Or is Vedic astrology, like Darwin’s theory of evolution by natural selection, a game-changer?
Do the constellations exist? Well, yes and no. Obviously, to the naked human eye, a few specks of light on a dark screen may suggest a pattern. One sees a lion, a ladle, an archer. These forms are vague at best. At worst, they are the products of our innate ability to find patterns in everything. Here is an outline of Leo.
Now this doesn’t look terribly much like a lion, does it? But we can easily see (as long as the dots are connected for us) how the mind can make out the vague outline of some lazing animal. There are the haunches, there is a neck, and a head is suggested by the final upper curve. But why a lion? It could just as easily be a housecat, or a St. Bernard. Or nothing at all, which is what it is.
Let’s pretend we can travel across the constellation Leo to it’s far side and look at it from there. What would we see? The lion’s left side? Consider that when seen from the perspective of another part of the galaxy, any suggestion of a lion would simply disappear. What we are looking at is not a pattern of white dots on a flat black surface, but stars caught in what is perhaps a kind of four-dimensional space. The science of topologyseeks to understand things like the shape of the universe. Here is an example of a topological coffee mug.
Now, I’m no cosmologist, nor am I a topologist, mathematician or even philosopher. I don’t have to be to understand the basic principle that the constellations are mere optical illusions. Consequently, so is astrology. Here is a paragraph from “Obections to Astrology,” published in The Humanist in 1975:
“In ancient times people believed in the predictions and advice of astrologers because astrology was part and parcel of their magical world view. They looked upon celestial objects as abodes or omens of the gods and, thus, intimately connected with events here on earth; they had no concept of the vast distances from the earth to the planets and stars. Now that these distances can and have been calculated, we can see how infinitesimally small are the gravitational and other effects produced by the distant planets and the far more distant stars. It is simply a mistake to imagine that the forces exerted by stars and planets at the moment of birth can in any way shape our futures. Neither is it true that the position of distant heavenly bodies make certain days or periods more favorable to particular kinds of action, or that the sign under which one was born determines one’s compatibility or incompatibility with other people.”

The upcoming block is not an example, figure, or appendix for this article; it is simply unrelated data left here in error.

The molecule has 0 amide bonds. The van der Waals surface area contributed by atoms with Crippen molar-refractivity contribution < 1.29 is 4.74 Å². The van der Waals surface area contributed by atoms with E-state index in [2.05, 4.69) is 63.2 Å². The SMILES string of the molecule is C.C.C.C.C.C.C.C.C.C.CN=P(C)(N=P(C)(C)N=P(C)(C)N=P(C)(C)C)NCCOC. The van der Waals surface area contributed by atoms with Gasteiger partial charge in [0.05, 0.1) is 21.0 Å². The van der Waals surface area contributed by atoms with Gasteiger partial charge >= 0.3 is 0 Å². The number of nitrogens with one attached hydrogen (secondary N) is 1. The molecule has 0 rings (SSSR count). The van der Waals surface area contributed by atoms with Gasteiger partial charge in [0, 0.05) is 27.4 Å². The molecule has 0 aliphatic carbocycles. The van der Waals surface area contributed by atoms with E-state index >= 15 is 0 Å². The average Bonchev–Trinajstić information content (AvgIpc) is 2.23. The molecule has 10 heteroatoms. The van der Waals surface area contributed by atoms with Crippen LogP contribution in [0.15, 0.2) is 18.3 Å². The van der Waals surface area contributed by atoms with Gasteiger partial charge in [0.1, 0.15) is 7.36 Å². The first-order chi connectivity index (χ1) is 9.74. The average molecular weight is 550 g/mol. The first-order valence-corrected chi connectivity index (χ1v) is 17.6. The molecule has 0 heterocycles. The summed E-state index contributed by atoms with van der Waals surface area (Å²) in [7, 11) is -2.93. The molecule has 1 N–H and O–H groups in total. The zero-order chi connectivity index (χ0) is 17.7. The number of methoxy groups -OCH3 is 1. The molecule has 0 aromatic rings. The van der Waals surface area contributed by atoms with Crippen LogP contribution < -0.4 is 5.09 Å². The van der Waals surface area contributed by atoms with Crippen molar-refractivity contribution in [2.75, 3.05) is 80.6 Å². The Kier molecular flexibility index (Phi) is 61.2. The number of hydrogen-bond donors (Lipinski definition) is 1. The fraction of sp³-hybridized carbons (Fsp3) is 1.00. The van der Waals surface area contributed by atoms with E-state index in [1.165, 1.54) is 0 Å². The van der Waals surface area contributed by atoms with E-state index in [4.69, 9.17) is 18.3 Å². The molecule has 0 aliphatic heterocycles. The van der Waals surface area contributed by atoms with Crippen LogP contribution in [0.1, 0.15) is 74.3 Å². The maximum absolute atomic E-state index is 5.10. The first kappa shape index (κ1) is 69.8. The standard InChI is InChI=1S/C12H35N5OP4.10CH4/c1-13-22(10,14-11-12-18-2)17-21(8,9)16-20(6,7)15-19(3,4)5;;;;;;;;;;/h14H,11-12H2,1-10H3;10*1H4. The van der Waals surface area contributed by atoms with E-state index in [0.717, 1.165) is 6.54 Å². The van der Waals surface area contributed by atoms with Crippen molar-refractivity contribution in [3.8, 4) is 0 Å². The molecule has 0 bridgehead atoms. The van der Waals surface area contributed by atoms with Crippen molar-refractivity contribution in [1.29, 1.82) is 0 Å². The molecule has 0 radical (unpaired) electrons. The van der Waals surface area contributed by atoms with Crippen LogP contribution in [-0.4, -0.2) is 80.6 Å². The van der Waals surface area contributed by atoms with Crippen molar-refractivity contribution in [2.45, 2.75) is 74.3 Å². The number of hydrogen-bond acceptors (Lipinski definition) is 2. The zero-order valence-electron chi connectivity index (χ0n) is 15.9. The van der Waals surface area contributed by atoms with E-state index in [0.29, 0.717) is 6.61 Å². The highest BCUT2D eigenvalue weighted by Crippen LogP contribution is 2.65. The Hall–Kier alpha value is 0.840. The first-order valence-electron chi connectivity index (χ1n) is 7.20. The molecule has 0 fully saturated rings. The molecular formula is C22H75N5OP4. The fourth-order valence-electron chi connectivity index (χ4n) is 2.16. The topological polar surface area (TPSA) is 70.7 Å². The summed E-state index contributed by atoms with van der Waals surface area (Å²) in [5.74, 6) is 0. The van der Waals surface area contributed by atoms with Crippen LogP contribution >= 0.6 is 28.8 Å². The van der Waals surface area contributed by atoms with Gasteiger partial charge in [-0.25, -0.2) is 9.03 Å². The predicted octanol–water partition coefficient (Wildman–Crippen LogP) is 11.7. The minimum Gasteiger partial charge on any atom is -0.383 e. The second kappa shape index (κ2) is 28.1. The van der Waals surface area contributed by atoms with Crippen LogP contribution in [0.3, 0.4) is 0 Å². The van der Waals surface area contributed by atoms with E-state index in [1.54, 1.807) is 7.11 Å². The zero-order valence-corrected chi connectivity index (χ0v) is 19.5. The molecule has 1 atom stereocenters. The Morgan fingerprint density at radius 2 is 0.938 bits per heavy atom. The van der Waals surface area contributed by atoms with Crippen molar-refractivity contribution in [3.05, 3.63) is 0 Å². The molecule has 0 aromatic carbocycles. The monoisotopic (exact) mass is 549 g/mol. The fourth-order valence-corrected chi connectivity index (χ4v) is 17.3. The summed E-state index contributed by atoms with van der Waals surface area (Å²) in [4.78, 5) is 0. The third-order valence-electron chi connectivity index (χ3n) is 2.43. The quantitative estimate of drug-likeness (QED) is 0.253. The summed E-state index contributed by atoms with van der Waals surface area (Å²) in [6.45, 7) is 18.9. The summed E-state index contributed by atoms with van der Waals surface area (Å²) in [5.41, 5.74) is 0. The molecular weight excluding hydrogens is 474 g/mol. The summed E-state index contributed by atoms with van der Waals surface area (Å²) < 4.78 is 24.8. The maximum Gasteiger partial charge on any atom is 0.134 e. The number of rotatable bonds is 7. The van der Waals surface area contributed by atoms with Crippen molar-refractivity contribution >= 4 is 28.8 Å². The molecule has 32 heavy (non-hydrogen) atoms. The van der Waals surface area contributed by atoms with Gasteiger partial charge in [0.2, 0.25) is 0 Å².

I used to be fixated with astrology. I had a girlfriend who was into it at the time (for all I know she still is), and I came to recognize that Virgins are rather anal retentive, Cancer men are annoyingly self-obsessed, and Leos are natural-born leaders. It even appeared that facial characteristics conformed to a ziodiacal predisposition: Leos had a wide, grinning visage; Arians had a pronounced “t-zone” (resembling a ram’s horns); Sagittarians had a tendency toward red hair and freckles (think “fiery”). All of the above examples were taken from our circle of friends, and I took astrology for a kind of rough social science. I never pursued it further afield, and eventually I lost interest in it.
The zodiac is child’s play when you consider what stars are really out there. Even a weak telescope will convince you of this, but our most powerful telescopes are simply overwhelming. Here is a Hubble image worth scrutinizing.
Suddenly, in this bath of light from a million stars (no, I haven’t counted them), all hints of design simply disappear. There is no archer lost in the woods, no lazing lion, no bears or anything else here but a cluster of stars about 10,400 light years away from Earth. In our galaxy there are billions of stars. Carl Sagan’s voice ricochets down the ages, “Billions and billions.”
Yet many people speak of astrological signs as if they were an accepted barometer of social compatibility. “Oh, you just can’t get along with Libra men. Trust me, my ex-husband was a Libra.” But as the constellation of Libra is an obvious fiction, and as astrology itself has been widely discredited by actual scientific discoveries, then what can it mean to call oneself a Libra, a Capricorn or a Virgo? They are nothing but a kind of folk religion, a link to a more ignorant past when princes summoned the court astrologer for a prediction of famine, or whether or not to invade a neighboring land if Venus is rising. Astrology is on par with crystal balls, tarot cards, fortune telling and all the other types of silliness human beings should be mature enough to laugh at.
“Objections to Astrology” concludes: “It should be apparent that those individuals who continue to have faith in astrology do so in spite of the fact that there is no verified scientific basis for their beliefs, and indeed that there is strong evidence to the contrary.”